A dentist who was dead until a “final” blast from a defibrillator revived him has launched a campaign to install the life-saving devices across his hometown.
Ken Glass appeared to be dead after 19 minutes of CPR and six defibrillator shock attempts failed to restart his heart.
But the 36-year-old was brought back to life fter paramedics decided to give him “one last blast” with the electronic device.
Mr Glass is now “getting back to normal”, after recovering from his ordeal in February.
And now he has installed the first of what he hopes to be many defibrilators in Forres, at the town’s swimming pool.
The dad was playing football when a header caused his heart to stop beating.
He said: “A whack on the head was enough to give me concussion and stop my heart. I was fit and well and there was no underlying reason for it – it was just a freak incident.
“The survival rates from cardiac arrest are so low, every second really is vital. Getting defibrillators out there and near as many people as possible can really make a difference.
“Obviously it’s been a difficult time, but more so for my family. I’ve been very aware of what might have been.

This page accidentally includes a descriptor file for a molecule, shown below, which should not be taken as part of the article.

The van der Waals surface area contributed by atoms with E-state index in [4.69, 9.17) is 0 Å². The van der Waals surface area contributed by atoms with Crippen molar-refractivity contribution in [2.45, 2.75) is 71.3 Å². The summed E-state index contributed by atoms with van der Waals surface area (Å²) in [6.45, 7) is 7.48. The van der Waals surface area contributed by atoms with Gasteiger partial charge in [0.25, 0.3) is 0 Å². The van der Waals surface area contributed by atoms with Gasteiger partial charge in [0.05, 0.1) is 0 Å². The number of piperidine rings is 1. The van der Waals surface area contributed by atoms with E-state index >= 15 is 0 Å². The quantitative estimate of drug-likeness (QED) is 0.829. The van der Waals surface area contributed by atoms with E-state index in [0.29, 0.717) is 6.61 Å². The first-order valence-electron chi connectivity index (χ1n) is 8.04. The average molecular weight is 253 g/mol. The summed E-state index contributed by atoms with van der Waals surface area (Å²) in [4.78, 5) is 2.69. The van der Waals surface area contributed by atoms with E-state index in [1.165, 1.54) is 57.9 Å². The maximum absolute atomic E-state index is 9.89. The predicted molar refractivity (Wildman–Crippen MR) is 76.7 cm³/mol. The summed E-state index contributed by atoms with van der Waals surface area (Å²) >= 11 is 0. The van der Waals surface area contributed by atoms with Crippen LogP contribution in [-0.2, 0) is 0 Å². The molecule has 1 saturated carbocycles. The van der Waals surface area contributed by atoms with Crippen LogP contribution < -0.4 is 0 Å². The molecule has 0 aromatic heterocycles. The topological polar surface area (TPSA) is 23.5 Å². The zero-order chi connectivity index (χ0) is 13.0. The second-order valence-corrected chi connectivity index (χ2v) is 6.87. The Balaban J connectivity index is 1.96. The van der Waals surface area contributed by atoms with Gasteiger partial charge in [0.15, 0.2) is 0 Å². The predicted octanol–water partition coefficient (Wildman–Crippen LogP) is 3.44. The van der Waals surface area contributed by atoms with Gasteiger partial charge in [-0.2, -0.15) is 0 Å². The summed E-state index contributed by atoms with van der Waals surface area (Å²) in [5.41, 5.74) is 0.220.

“My daughter turned nine in the summer and it made me appreciate how different the picture would be if I wasn’t here.”
During 2016 there were 446 cardiac arrests across Aberdeen, Aberdeenshire and Moray – and only 18 of those people survived.
Now Mr Glass has launched the “Defibs for Moray” campaign to help communities fund life-saving equipment on their doorstep.
The defibrillator at Forres swimming pool cost £1,650 and was funded entirely by donations to the dentist’s group.
The dentist has also started giving presentations to villages, including Burghead and Rafford, on funding available to buy their own devices.
He said: “Everybody has been very supportive during my recovery. We’ve raised a phenomenal amount just from donations.
“My goal is to secure grants to establish a fund for communities to tap into to top-up the donations they raise themselves.
“It can be a lot for some groups to raise that kind of money but this equipment needs to be freely accessible outside, every day of the year.”